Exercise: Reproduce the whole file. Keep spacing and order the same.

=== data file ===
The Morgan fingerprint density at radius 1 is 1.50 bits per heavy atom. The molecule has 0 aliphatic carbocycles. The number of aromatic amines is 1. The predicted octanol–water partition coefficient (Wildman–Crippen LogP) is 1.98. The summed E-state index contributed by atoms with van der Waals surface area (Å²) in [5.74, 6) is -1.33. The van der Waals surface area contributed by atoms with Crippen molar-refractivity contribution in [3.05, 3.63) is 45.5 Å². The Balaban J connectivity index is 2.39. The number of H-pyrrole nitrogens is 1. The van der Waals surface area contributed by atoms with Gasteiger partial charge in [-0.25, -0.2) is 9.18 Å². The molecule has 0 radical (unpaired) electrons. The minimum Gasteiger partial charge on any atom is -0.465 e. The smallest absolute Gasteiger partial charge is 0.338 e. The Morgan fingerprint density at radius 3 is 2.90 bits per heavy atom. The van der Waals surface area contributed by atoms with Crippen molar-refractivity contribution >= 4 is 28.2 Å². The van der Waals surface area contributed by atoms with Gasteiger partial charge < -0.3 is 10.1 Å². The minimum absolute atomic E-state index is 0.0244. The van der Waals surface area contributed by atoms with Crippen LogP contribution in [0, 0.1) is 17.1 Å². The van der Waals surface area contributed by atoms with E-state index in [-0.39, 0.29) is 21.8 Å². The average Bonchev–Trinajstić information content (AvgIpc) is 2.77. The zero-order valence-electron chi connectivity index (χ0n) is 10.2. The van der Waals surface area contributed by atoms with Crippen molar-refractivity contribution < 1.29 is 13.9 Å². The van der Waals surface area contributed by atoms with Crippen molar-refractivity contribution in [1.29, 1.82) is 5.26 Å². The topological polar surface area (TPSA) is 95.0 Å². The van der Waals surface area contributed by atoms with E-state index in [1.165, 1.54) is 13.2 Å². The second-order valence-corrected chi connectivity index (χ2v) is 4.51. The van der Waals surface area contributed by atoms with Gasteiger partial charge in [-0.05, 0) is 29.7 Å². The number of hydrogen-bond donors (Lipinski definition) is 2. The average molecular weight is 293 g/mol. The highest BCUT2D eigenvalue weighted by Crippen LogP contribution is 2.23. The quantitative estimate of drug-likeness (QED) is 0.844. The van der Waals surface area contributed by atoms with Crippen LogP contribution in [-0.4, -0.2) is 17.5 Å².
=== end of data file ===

The Morgan fingerprint density at radius 1 is 1.50 bits per heavy atom. The molecule has 0 aliphatic carbocycles. The number of aromatic amines is 1. The predicted octanol–water partition coefficient (Wildman–Crippen LogP) is 1.98. The summed E-state index contributed by atoms with van der Waals surface area (Å²) in [5.74, 6) is -1.33. The van der Waals surface area contributed by atoms with Crippen molar-refractivity contribution in [3.05, 3.63) is 45.5 Å². The Balaban J connectivity index is 2.39. The number of H-pyrrole nitrogens is 1. The van der Waals surface area contributed by atoms with Gasteiger partial charge in [-0.25, -0.2) is 9.18 Å². The molecule has 0 radical (unpaired) electrons. The minimum Gasteiger partial charge on any atom is -0.465 e. The smallest absolute Gasteiger partial charge is 0.338 e. The Morgan fingerprint density at radius 3 is 2.90 bits per heavy atom. The van der Waals surface area contributed by atoms with Crippen molar-refractivity contribution >= 4 is 28.2 Å². The van der Waals surface area contributed by atoms with Gasteiger partial charge < -0.3 is 10.1 Å². The minimum absolute atomic E-state index is 0.0244. The van der Waals surface area contributed by atoms with Crippen LogP contribution in [0, 0.1) is 17.1 Å². The van der Waals surface area contributed by atoms with E-state index in [-0.39, 0.29) is 21.8 Å². The average Bonchev–Trinajstić information content (AvgIpc) is 2.77. The zero-order valence-electron chi connectivity index (χ0n) is 10.2. The van der Waals surface area contributed by atoms with Crippen molar-refractivity contribution < 1.29 is 13.9 Å². The van der Waals surface area contributed by atoms with Crippen molar-refractivity contribution in [1.29, 1.82) is 5.26 Å². The topological polar surface area (TPSA) is 95.0 Å². The van der Waals surface area contributed by atoms with E-state index in [1.165, 1.54) is 13.2 Å². The second-order valence-corrected chi connectivity index (χ2v) is 4.51. The van der Waals surface area contributed by atoms with Gasteiger partial charge in [-0.05, 0) is 29.7 Å². The number of hydrogen-bond donors (Lipinski definition) is 2. The average molecular weight is 293 g/mol. The highest BCUT2D eigenvalue weighted by Crippen LogP contribution is 2.23. The quantitative estimate of drug-likeness (QED) is 0.844. The van der Waals surface area contributed by atoms with Crippen LogP contribution in [-0.4, -0.2) is 17.5 Å².